One of the main effects such treatment will often have upon the child is that s/he will start to seek attention through ‘bad’ behaviour (e.g. confrontational behaviour, outbursts of rage and temper etc). The reason for this is often that even negative attention is better than nothing (although frequently this ‘reasoning’ will be operating on an unconscious level). This is because total withdrawal by the parent/s and the complete withholding of any type of relationship, and the consequent feeling of total and utter rejection, would be psychologically catastrophic for the child.

Such neglect / emotional deprivation is particularly confusing for the child when his/her parent/s, despite their emotional neglect of him/her, meet his/her material needs more than adequately or even extravagantly. This is because the child may feel intense guilt criticizing his/her parents when they do so much for him/her in financial terms. Indeed, some parents who are aware that they are emotionally neglecting their child may overcompensate  by materially spoiling the child as a way of diminishing their own feelings of guilt, or, in a sense, in order to ‘buy the child off.’ Such a situation produces intense psychological conflict in the child’s mind. Obviously, the child requires both physical AND emotional nurturing.


Children who are emotionally neglected may be so adversely psychologically affected that they experience developmental delay. They may, too, become so hungry for an emotional attachment that they start to cling to other adults outside of the family. Eating disorders may also occur; food, or the control of the intake of food, becomes a substitute for a proper emotional relationship. Also, the child may start to self-harm – this may take the form of self-biting, cutting, scratching etc.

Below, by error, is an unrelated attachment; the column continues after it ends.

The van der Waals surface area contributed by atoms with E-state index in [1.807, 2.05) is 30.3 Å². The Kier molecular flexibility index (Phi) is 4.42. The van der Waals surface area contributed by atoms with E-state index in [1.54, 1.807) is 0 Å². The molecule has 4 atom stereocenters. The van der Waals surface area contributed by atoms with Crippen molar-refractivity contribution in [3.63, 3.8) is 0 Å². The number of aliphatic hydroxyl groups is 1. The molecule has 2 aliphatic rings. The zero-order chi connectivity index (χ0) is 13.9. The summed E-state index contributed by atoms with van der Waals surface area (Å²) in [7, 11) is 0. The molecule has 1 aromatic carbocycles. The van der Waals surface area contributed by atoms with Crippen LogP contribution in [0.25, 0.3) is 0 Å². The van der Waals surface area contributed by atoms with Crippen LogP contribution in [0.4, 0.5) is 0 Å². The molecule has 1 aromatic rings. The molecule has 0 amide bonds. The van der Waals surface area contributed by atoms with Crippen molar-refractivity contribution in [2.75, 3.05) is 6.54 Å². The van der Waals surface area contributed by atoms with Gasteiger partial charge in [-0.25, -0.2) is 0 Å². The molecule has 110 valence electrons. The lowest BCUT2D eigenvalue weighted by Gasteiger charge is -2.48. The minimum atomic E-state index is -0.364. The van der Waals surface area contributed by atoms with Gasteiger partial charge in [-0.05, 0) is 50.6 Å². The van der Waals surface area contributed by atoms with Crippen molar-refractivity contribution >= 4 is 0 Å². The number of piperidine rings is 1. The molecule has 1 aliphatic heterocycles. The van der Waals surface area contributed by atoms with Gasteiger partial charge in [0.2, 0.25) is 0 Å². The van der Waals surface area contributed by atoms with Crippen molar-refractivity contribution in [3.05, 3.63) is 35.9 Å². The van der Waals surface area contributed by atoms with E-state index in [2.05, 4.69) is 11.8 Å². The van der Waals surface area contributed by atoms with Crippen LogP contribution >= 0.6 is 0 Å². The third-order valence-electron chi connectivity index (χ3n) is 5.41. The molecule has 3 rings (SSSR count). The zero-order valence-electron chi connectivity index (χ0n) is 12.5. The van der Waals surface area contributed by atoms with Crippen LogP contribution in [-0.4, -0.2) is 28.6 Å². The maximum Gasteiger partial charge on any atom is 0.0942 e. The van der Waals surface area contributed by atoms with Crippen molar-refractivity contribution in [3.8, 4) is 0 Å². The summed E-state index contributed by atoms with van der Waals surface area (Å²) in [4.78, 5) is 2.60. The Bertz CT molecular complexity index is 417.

Sometimes, in adult life, the person who was neglected as a child may become an ‘over-achiever’ and accomplish a great deal in life; it has been theorized that, at the root of this, is an unconscious desire to finally attain the interest, approval and admiration of the parent/s which could not be obtained during their childhood.


Eventually, it may be necessary for us to realize and acknowledge that the person/s who neglected us was a flawed human being with their own psychological difficulties. It may have been the case that, as children, our presence was not sufficient to over-ride these psychological difficulties our parent/s had, especially, for example, if they themselves were mentally unwell or had a serious substance abuse problem. It may be that the person we wanted our parent/s to be, or believed they could be, never existed except as an idealized image in our own minds.


It is extremely common for those who were abused as children to feel responsible for their own ill-treatment and to believe that they must be a ‘bad’ person. Why should this erroneous belief arise so frequently? The main theory that seeks to explain this is that if we can deceive ourselves into believing that the abuse we suffered was our own fault, and not the fault of our parent/s, we can delude ourselves into clinging onto the hope that there is a chance that, if we change, our parent/s will become the person we want them to be, that they are good parents after all. It seems that, on some level, we would prefer to believe we ourselves are bad than to believe that our parents were.

In order to shake off this delusion and rid ourselves of the guilt of believing we are bad and somehow ‘deserved’ our abuse, it may be necessary for us to finally come to the realization that our parent/s will never become the person we want, no matter what we do. In this way we may perhaps finally be able to rid ourselves of guilt and start to rebuild a sense of our own worth as human beings.

David Hosier BSc Hons; MSc; PGDE(FAHE).